Study highlights depression as predictor in revisional spine surgery outcomes

What if a spine surgeon could predict patient outcomes by doing a simple, pre-op psychological test? A longitudinal study published in the March 2012 issue of The Spine Journal has put that theory to the test.

In “Preoperative Zung Depression Scale Predicts Outcome After Revision Lumbar Surgery for Adjacent Segment Disease, Recurrent Stenosis and Pseudoarthrosis,” the authors conclude that the extent of preoperative depression is an independent predictor of functional outcome after revision lumbar surgery for pseudarthrosis, recurrent stenosis and adjacent segment disease (ASD).

One hundred fifty patients undergoing revision neural decompression and instrumented fusion for ASD (n550), pseudarthrosis (n547), or same-level recurrent stenosis (n553) were included in this study. A Preoperative Zung Self-Reported Depression Scale score was assessed for all patients. Preoperative and two-year postoperative visual analog scale for back pain and leg pain scores and Oswestry Disability Index (ODI) were assessed. The association between preoperative Zung Depression Scale score and two-year improvement in disability was assessed via multivariate regression analysis.

Compared to preoperative status, a score on the visual analog scale for back pain (VAS-BP) was significantly improved two years after surgery for ASD (8.7261.85 vs. 3.9262.84, p5.001), pseudoarthrosis (7.3160.81 vs. 5.0662.64, p5.001), and same-level recurrent stenosis (9.2861.00 vs. 5.0062.94, p5.001). Two-year ODI was also significantly improved after surgery for ASD (28.7269.64 vs. 18.48611.31, p5.001), pseudoarthrosis (29.7465.35 vs. 25.4266.00, p5.001), and same-level recurrent stenosis (36.0166.00 vs. 21.75612.07, p5.001). Independent of age, BMI, symptom duration, smoking, comorbidities and level of preoperative pain and disability, increasing preoperative Zung depression score was significantly associated with less two-year improvement in disability (ODI) after revision surgery for ASD, pseudoarthrosis and recurrent stenosis.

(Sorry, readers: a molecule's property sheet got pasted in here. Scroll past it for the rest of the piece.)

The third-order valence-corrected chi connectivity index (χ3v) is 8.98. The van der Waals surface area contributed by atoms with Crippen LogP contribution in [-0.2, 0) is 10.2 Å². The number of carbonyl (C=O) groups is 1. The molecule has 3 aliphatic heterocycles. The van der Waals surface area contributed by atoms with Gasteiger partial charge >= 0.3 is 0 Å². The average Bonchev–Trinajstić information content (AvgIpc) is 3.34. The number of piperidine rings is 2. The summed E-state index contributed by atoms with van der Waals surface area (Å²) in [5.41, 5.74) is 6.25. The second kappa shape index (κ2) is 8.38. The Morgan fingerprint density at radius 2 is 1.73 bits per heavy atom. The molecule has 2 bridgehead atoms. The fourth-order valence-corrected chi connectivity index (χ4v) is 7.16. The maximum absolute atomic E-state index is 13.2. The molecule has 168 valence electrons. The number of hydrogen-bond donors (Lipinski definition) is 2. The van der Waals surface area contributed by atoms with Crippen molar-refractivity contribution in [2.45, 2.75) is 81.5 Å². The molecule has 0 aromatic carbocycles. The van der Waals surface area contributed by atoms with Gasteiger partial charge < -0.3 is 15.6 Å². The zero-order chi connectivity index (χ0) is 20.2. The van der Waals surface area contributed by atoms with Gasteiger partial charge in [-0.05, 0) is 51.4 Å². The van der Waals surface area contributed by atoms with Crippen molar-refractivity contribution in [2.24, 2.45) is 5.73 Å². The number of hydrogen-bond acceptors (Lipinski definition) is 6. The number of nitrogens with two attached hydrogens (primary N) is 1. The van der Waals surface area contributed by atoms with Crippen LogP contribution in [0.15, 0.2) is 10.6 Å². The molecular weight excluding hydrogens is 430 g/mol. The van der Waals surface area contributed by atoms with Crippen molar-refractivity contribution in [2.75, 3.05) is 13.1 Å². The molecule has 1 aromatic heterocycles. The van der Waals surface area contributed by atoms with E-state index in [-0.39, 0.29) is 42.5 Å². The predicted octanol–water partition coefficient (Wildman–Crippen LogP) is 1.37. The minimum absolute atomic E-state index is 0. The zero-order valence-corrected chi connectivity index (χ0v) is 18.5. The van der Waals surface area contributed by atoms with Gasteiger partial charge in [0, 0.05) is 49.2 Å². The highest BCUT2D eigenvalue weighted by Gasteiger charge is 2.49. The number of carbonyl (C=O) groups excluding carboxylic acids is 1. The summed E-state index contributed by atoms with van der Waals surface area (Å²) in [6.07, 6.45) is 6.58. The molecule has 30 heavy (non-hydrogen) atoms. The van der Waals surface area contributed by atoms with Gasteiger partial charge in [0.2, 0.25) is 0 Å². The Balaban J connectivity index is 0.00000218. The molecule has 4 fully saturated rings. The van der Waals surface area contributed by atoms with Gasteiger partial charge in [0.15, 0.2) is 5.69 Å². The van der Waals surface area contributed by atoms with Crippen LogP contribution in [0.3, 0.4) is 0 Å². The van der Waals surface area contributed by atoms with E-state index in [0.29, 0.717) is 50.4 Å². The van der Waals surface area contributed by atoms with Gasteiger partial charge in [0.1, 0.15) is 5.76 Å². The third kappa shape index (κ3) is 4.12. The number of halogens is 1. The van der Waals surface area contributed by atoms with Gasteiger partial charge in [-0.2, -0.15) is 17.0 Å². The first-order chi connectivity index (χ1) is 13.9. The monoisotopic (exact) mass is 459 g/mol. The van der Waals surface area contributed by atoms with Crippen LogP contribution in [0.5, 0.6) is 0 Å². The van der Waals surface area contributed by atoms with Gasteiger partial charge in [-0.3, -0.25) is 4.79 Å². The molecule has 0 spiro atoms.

Based on their results, the authors suggest that future comparative effectiveness studies assessing outcomes after revision lumbar surgery should account for depression as a potential confounder. Also, the Zung depression questionnaire may help risk-stratify patients presenting for revision lumbar surgery.

Drs. Carragee and Telles indicate that they would like to see additional research into whether patients who have depression would benefit from preoperative and postoperative psychological interventions, including social, pharmacological or psychological treatment.

Source: The Spine Journal

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